The Rockefeller Habits: Daily vs. Weekly Meetings
One of the reasons I left “corporate life” was to move faster and spend less time in meetings, where conversations go around and around and sometimes never reach a natural conclusion. Still, meetings are mandatory for success — especially as managed services providers strive to get their staff members working toward company and departmental goals. Some simple tips — from books like Mastering the Rockefeller Habits — can help your team to measure its progress on a daily and weekly basis. Here’s how.
For weekly meetings, author Verne Harnish recommends the following one-hour pace:
- 5 Minutes, Good News — everyone share one success story, either involving the business or personal life.
- 10 minutes, The Numbers — share true measures and metrics for business performance.
- 10 minutes, Customer and Employee Feedback — be sure to gather such feedback on a weekly basis, then truly share it and act on it.
- 30 minutes, A Rock or Single Issue — instead of glancing over multiple issues, do a deep dive on the most pressing issue.
- Closing Comments — everyone should share one closing thought or “reaction” to the meeting, so that you can check the pulse of your staff.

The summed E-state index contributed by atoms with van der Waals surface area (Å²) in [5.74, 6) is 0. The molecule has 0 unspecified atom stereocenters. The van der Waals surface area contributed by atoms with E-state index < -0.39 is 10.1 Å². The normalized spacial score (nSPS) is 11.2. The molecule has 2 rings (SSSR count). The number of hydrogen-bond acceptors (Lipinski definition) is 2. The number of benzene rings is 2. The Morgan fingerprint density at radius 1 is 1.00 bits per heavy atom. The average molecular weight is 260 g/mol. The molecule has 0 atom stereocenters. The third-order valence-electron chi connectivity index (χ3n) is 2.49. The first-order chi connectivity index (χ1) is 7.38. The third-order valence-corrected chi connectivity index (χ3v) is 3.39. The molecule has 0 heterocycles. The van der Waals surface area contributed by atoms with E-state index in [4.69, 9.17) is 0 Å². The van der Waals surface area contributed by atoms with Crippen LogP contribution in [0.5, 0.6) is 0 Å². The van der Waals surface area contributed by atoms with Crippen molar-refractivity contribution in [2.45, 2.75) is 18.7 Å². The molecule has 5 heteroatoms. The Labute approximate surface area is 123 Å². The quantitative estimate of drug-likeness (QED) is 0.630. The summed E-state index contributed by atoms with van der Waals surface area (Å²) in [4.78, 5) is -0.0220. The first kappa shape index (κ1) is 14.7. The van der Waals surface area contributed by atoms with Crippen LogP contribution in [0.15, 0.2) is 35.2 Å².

Also, Harnish recommends scheduling the meeting before breakfast, lunch or happy hour so that the conversation can potentially spill over into an informal setting. I’m not a morning person, so don’t count on any good ideas from me during a pre-breakfast setting.
The Daily Deal
For daily meetings:
- 2 to 5 minutes — what’s up
- 2-5 minutes — daily measurements/indicators
- 2-5 minutes — where are you stuck, what’s the bottleneck
- Stand up during the meeting (actually, I take walks with my phone to escape from my seated blogger position at the keyboard)
Generally speaking, our internal teams (sales, editorial) try to have daily meetings at a set time that’s blocked out — perpetually — on everyone’s calendar. Do we really hold those daily meetings every day? I concede, our track record is hit-and-miss. But we’re making progress. And we do stay in topic.
Side note: Frequent MSPmentor readers may have met author Verne Harnish at ConnectWise Partner Summit 2009, where he was a guest speaker and ConnectWise handed out Harnish’s book, Mastering the Rockefeller Habits. Just one more example why MSPs need to get out of the office and attend business-centric conferences packed with practical tips and guidance.